European Commission Publishes Draft Climate Law
The European Commission (EC) has published a draft Climate Law, setting it how the European Union (EU) will play its part in achieving a net-zero carbon emission target by 2050, and removing carbon from the atmosphere thereafter.
Swedish climate activist Greta Thunberg is due to address the environment council as the guest of the EU president March 5, where the EC will present the draft law and proposals for a just transition mechanism as "any other business" items. Tomislav Coric, the energy and environment minister of Croatia, will chair the meeting; other EC representatives will include the executive vice-president of the EC, Frans Timmermans; and EU commissioners Elisa Ferreira and Virginijus Sinkevicius, but not apparently the energy commissioner.
The climate law is to be a part of the Green Deal, a new strategy that aims to transform the EU "into a fair and prosperous society, with a modern, resource-efficient and competitive economy, where there are no net emissions of greenhouse gases in 2050 and where economic growth is decoupled from resource use," the document says.
It also aims to protect, conserve and enhance the EU's natural capital, and "protect the health and well- being of citizens from environment-related risks and impacts. At the same time, this transition must be just and inclusive." Ferreira is responsible for assuring support for regions most affected by digital and climate transitions, including through the Just Transition Fund. Sinkevicius is commissioner for the environment, oceans and fisheries.
The law says the EU "is a global leader in the transition towards climate neutrality, and is determined to help raise global ambition and to strengthen the global response to climate change, using all tools at its disposal, including climate diplomacy."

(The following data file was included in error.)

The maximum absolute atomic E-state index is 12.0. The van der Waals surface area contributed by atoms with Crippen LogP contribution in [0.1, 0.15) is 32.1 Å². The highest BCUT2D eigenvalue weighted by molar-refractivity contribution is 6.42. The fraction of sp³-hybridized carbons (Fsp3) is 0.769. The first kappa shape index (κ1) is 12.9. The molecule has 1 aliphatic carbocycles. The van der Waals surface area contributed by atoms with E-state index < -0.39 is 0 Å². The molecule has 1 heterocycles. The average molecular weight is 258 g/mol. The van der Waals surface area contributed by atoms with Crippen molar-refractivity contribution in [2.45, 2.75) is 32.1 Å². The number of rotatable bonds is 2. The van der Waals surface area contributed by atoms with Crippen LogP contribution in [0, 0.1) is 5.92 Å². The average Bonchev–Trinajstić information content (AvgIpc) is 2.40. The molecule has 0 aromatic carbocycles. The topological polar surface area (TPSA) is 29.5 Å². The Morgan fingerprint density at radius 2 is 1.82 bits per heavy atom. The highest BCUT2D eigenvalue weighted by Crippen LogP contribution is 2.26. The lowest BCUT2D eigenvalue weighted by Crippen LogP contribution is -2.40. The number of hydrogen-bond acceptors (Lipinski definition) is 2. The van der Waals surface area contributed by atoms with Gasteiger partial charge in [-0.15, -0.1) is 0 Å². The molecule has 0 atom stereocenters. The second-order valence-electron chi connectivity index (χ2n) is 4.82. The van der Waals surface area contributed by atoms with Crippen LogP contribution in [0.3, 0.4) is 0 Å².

The regulation establishes a framework for the irreversible and gradual reduction of greenhouse gas emissions and enhancement of removals from natural or other sinks in the EU. The binding objective of climate neutrality is part of the long-term temperature goal set out in Article 2 of the Paris Agreement.
Separately, UK finance minister Rishi Sunak is expected to use his first budget mid-March to end the freeze on duty paid by farmers for off-road diesel, the Financial Times reported March 4, saying that similar moves in France spawned the gilets jaunes protests. The abolition of the £2.4 ($3)bn subsidy will also hit the construction industry, already facing an upheaval as the UK negotiates the terms of its withdrawal from the European Union, the paper said. Known as 'red diesel' the fuel as a duty of £0.111/litre, compared with £0.577/l for standard diesel.
Academic Nicholas Stern has called for the ministry to set aside £8bn in infrastructure to kick-start a greener economy in areas difficult to decarbonise such as buildings, industry and transport. The UK pledged to achieve carbon neutrality by 2050 in the closing weeks of the Theresa May government.